Schools must create a learning environment where ethical AI use is part of the culture. This involves professional development for staff, inclusive innovation, and community engagement to demystify AI. Potential questions include:

  • How can we establish a school culture that values ethical considerations in the use of AI?
  • What training can we provide to empower our educators to integrate AI ethically into their teaching practices?
  • In what ways can we involve parents and the community in our journey toward responsible AI use?

Teacher: The ethical AI practitioner

Teachers are the front-line practitioners of ethical AI use in the classroom. They are responsible for selecting, implementing, and evaluating AI tools that support their pedagogical goals and students’ needs. They are also role models for their students, demonstrating critical thinking and ethical reasoning when using AI. Potential questions include:

  • How can we assess the quality, reliability, and suitability of AI tools for our learning objectives and contexts?
  • How can we ensure that the AI tools we use are fair, transparent, and accountable, and do not introduce or reinforce biases or discrimination?
  • How can we foster a culture of inquiry and reflection among our students, encouraging them to question the ethical implications of AI use and generation?

Student: The ethical AI learner

Students are the primary beneficiaries and users of AI in education. They are expected to engage with AI tools as learners, creators, and consumers of content. They are also the future citizens and leaders who will shape the direction and impact of AI in society. Potential questions include:

  • How can we develop the skills and competencies that enable us to use AI effectively and responsibly for our learning and personal growth?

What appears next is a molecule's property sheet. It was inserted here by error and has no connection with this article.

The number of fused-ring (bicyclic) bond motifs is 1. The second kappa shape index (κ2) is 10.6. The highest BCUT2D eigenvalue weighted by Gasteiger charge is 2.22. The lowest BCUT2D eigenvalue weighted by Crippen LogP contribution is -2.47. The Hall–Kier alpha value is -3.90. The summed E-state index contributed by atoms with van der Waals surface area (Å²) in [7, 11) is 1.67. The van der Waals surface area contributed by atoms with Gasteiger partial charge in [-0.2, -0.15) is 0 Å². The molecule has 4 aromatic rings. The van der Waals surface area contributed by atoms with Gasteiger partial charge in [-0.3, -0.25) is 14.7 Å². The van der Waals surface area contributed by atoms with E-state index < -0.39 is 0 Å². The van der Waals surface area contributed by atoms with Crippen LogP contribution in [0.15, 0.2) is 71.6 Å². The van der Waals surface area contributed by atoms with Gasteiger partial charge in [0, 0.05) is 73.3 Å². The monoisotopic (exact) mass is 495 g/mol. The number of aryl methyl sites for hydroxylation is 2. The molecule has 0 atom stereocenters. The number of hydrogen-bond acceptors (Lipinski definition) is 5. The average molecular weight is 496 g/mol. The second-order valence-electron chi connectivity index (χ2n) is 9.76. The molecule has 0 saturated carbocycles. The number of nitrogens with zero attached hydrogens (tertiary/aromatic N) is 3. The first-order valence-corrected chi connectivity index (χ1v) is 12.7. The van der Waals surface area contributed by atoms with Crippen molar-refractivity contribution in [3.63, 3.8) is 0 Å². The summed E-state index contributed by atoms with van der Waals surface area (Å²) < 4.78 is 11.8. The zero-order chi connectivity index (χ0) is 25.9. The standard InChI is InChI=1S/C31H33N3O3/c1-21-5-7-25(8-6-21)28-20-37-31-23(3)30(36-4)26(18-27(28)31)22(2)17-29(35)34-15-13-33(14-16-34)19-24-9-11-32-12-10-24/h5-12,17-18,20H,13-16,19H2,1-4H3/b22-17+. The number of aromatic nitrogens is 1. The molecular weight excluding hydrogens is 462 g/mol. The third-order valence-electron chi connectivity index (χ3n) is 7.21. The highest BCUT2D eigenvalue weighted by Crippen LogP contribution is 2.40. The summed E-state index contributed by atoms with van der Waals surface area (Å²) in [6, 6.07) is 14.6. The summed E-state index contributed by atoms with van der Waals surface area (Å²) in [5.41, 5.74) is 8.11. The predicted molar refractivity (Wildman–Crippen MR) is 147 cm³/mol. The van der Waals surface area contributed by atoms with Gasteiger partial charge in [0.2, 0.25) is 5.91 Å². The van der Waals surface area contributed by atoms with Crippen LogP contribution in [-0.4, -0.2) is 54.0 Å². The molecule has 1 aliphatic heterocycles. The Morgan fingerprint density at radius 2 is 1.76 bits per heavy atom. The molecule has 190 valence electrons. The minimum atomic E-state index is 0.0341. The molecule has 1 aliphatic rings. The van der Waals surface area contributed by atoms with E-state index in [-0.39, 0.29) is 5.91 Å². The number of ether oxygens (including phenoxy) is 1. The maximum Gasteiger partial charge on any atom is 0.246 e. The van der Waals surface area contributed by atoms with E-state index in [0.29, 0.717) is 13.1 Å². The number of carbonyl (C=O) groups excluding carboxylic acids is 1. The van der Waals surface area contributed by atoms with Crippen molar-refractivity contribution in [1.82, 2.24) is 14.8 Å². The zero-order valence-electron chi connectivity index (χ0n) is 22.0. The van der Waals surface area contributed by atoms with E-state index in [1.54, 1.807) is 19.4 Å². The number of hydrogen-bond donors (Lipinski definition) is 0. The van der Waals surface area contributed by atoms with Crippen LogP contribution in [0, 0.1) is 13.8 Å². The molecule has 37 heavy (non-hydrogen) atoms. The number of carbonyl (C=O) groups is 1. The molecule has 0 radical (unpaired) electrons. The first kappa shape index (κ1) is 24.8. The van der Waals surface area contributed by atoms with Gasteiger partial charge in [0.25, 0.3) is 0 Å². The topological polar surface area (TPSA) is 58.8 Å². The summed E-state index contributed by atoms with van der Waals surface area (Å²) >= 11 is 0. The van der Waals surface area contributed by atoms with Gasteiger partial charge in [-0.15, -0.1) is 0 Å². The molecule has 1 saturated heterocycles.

• How can we express our creativity and originality with AI tools, while respecting the intellectual property and moral rights of others?
  • How can we critically evaluate the AI-generated content that we encounter, and challenge the assumptions and values that underlie it?

Conclusion

The journey toward integrating AI into K-12 education ethically is a collaborative endeavor requiring engagement at all levels. By addressing the unique considerations within districts, schools, classrooms, and the student body, we lay the groundwork for an education system that not only prepares students for the future, but does so with a strong ethical foundation. This article serves as a call to action for educational leaders to engage with AI responsibly, ensuring that technology enhances the learning experience without compromising our commitment to our core human and organizational values.

References

Akgun, S., Greenhow, C. Artificial intelligence in education: Addressing ethical challenges in K-12 settings. AI Ethics 2, 431–440 (2022). https://doi.org/10.1007/s43681-021-00096-7

Hagendorff, T. The Ethics of AI Ethics: An Evaluation of Guidelines. Minds & Machines 30, 99–120 (2020). https://doi.org/10.1007/s11023-020-09517-8

Holter, A., Rummel, & Skadsem, H. (2023)  Bloomington Public Schools: Digital Learning AI One-Pager. https://docs.google.com/document/d/e/2PACX-1vR-N4hgLDay6Io5LnEoq7IDqUU_H0g10s-Z5UbfiJET-JlrH_OTUf_8j0akNJAfc9MLlOimZuirHSWG/pub

Holter, A., Rummel, & Skadsem, H. (2024)  Bloomington Public Schools: AI in BPS- Guiding Principle https://docs.google.com/document/d/1WHTy3Uc0uMwLOZ68yidZwwz7o3K4UpgBVK4wEiCWAOM/edit?usp=sharing

Nguyen, A., Ngo, H.N., Hong, Y. et al. Ethical principles for artificial intelligence in education. Educ Inf Technol 28, 4221–4241 (2023). https://doi.org/10.1007/s10639-022-11316-w